Teaching Ideas

Encouraging Dialogue

For Students K-12

  • Examine the form of the stupa and describe it using adjectives. What shapes do you see? What symbols do you see?

  • Stupas are meant to represent the body of the Buddha. The main sections are the base, dome, and crowning, which respectively represent the throne, body, and crown of the Buddha. Consider what certain body parts represent in your culture (i.e. head= knowledge, eyes= window to the soul, etc.).

  • Stupas are reliquaries that serve as sacred containers, or monuments of the Buddha and deceased Buddhist teachers. What other monuments or memorials can you think of that honor important figures from the past? (i.e. Lincoln Memorial, Mount Rushmore, etc.) Consider also small memorials, such as gravestones, that many people have made.

Making Connections

For Students K-12

  • During worship and meditation, worshippers circumambulated, or walked around, stupas. Create concrete poetry based on the idea of circumambulation. Use the circle and concentric patterns of circles or a spiral as the form of your poem. Let the words of your poem reflect feelings and reactions to the Stupa.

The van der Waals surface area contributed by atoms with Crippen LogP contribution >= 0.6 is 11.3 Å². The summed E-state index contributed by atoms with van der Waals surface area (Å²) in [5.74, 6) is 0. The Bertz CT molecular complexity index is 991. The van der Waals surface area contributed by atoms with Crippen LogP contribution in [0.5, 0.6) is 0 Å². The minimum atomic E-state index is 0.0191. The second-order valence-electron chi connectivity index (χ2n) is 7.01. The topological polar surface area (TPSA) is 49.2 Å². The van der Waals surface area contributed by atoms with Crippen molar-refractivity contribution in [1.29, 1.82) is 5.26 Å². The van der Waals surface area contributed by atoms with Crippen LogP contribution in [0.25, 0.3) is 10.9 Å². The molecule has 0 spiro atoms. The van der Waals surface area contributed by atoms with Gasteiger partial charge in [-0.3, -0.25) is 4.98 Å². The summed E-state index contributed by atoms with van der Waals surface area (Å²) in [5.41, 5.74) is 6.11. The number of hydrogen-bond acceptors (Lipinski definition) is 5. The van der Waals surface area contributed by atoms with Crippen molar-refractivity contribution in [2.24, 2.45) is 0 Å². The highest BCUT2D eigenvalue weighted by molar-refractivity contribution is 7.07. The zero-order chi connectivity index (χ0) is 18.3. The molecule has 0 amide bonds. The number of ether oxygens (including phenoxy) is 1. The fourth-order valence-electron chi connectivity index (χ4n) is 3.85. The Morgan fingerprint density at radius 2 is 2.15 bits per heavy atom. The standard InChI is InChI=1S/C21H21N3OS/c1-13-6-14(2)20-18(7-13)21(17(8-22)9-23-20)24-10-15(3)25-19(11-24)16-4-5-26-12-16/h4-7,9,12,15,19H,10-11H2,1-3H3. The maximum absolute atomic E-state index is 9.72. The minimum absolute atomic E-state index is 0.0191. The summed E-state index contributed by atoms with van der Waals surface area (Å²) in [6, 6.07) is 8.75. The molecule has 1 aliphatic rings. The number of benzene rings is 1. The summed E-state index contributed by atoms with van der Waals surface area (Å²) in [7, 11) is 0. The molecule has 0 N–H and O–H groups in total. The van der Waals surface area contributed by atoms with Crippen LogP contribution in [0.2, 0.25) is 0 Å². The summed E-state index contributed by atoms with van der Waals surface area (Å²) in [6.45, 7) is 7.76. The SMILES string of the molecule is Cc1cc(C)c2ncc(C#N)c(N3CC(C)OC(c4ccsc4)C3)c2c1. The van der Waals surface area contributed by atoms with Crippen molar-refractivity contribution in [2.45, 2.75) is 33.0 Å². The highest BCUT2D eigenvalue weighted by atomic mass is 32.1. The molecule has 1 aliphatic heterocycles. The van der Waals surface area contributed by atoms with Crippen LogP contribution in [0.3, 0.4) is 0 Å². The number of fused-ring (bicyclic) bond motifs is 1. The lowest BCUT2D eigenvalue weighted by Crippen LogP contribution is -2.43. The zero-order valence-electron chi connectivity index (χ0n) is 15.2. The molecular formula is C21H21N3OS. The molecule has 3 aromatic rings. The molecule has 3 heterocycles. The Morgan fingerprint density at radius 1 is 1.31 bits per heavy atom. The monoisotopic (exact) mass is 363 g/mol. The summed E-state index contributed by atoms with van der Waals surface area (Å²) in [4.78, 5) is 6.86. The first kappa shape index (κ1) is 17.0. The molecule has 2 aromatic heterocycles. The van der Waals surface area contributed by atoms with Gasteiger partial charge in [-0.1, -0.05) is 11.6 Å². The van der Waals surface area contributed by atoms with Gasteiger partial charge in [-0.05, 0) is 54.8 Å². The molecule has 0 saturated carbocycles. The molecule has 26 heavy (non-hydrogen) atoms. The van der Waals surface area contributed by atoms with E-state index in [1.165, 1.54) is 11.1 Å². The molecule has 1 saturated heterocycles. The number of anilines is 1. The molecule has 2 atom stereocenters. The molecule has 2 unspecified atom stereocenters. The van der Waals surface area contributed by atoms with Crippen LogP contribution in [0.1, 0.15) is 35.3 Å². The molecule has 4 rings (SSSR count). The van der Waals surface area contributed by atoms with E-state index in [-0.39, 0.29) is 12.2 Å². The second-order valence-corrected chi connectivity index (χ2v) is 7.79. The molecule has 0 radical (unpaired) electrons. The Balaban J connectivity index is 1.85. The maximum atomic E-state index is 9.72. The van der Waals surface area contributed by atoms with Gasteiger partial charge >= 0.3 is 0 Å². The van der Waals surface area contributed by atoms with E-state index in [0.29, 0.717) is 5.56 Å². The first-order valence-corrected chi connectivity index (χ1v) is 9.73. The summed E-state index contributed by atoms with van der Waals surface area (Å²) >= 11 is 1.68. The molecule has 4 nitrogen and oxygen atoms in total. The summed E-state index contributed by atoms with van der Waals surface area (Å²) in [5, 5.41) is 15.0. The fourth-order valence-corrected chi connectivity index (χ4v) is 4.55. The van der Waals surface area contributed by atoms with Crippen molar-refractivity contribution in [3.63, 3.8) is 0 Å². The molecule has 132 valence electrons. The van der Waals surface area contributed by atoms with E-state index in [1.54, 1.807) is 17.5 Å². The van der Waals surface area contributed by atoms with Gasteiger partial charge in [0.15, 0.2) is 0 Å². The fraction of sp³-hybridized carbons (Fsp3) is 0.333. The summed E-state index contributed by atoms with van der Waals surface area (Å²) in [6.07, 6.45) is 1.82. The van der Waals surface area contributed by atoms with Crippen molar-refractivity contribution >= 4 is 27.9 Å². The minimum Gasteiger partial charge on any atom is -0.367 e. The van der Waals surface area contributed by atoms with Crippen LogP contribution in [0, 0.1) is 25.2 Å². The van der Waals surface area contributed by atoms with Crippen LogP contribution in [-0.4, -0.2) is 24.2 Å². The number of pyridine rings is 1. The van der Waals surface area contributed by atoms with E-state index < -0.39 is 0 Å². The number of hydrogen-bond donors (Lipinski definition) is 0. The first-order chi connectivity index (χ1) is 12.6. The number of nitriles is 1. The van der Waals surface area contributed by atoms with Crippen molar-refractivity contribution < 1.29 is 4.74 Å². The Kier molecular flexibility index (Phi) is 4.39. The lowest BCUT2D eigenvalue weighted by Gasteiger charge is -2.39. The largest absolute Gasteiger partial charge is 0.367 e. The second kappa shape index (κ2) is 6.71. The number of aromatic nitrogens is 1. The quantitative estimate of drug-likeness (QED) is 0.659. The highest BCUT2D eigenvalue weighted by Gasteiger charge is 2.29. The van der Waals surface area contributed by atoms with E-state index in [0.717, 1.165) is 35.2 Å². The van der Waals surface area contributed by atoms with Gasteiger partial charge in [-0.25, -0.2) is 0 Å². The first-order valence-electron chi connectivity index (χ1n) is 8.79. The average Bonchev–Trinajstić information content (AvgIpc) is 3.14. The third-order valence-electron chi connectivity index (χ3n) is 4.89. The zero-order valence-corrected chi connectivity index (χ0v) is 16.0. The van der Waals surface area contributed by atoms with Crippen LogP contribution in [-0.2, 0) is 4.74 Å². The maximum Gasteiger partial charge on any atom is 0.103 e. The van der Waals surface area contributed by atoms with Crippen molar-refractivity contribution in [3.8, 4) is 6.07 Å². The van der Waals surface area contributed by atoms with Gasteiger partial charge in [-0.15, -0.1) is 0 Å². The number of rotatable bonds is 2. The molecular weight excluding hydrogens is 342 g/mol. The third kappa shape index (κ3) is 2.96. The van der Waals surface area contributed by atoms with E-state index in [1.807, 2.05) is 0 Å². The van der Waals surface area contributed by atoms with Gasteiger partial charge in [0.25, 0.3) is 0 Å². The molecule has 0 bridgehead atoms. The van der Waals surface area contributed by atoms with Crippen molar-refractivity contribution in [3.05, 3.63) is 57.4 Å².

• The shapes of a stupa represent the body of the Buddha. View the image of Seated Buddha__ Subduing Mara (1998.65) and invite students to trace the outline of the seated Buddha with their fingers, or make an outine drawing of the figure. Discuss how the shapes of the Buddha’s body in a seated position relate to the form, shapes, and proportions of the stupa. Remember that the Buddha’s body is abstracted. Next, create a self-portrait that is transformed into a series of abstract shapes. Partner with a classmate and trace each other’s forms on large sheets of butcher paper. Exaggerate, stylize, and abstract the forms into abstract shapes. To extend this experience, transform the abstraction into a three-dimensional sculpture using clay.

  • Stupas have specific rules of proportion that correspond to the body of the Buddha. Have students compare Seated Buddha Subduing Mara and the Stupa. What portion of the stupa represents the Buddha’s head? Torso? Next, divide students into pairs and have each lay down on a large sheet of butcher paper while their partner draws the outline of their body. Then, have students consider their own proportions. How many heads create the length of their body? How many eyes the width of their face?